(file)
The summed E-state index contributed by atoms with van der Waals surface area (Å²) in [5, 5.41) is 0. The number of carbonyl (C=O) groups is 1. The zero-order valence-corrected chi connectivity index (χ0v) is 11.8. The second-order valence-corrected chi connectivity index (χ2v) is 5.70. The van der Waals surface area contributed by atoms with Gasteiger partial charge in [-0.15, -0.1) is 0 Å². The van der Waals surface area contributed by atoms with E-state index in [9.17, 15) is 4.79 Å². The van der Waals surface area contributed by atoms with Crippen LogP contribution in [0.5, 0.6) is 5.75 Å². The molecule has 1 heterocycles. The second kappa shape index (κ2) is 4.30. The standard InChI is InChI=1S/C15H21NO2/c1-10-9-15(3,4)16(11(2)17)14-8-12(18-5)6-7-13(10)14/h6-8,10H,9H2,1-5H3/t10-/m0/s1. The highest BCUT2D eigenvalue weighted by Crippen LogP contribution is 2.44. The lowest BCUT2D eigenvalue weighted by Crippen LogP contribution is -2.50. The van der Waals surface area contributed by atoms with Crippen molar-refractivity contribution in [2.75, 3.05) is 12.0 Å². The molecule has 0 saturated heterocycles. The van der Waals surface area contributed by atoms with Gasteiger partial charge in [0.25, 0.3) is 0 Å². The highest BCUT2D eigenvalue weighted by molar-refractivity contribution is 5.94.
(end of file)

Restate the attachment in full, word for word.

The summed E-state index contributed by atoms with van der Waals surface area (Å²) in [5, 5.41) is 0. The number of carbonyl (C=O) groups is 1. The zero-order valence-corrected chi connectivity index (χ0v) is 11.8. The second-order valence-corrected chi connectivity index (χ2v) is 5.70. The van der Waals surface area contributed by atoms with Gasteiger partial charge in [-0.15, -0.1) is 0 Å². The van der Waals surface area contributed by atoms with E-state index in [9.17, 15) is 4.79 Å². The van der Waals surface area contributed by atoms with Crippen LogP contribution in [0.5, 0.6) is 5.75 Å². The molecule has 1 heterocycles. The second kappa shape index (κ2) is 4.30. The standard InChI is InChI=1S/C15H21NO2/c1-10-9-15(3,4)16(11(2)17)14-8-12(18-5)6-7-13(10)14/h6-8,10H,9H2,1-5H3/t10-/m0/s1. The highest BCUT2D eigenvalue weighted by Crippen LogP contribution is 2.44. The lowest BCUT2D eigenvalue weighted by Crippen LogP contribution is -2.50. The van der Waals surface area contributed by atoms with Crippen molar-refractivity contribution in [2.75, 3.05) is 12.0 Å². The molecule has 0 saturated heterocycles. The van der Waals surface area contributed by atoms with Gasteiger partial charge in [0.25, 0.3) is 0 Å². The highest BCUT2D eigenvalue weighted by molar-refractivity contribution is 5.94.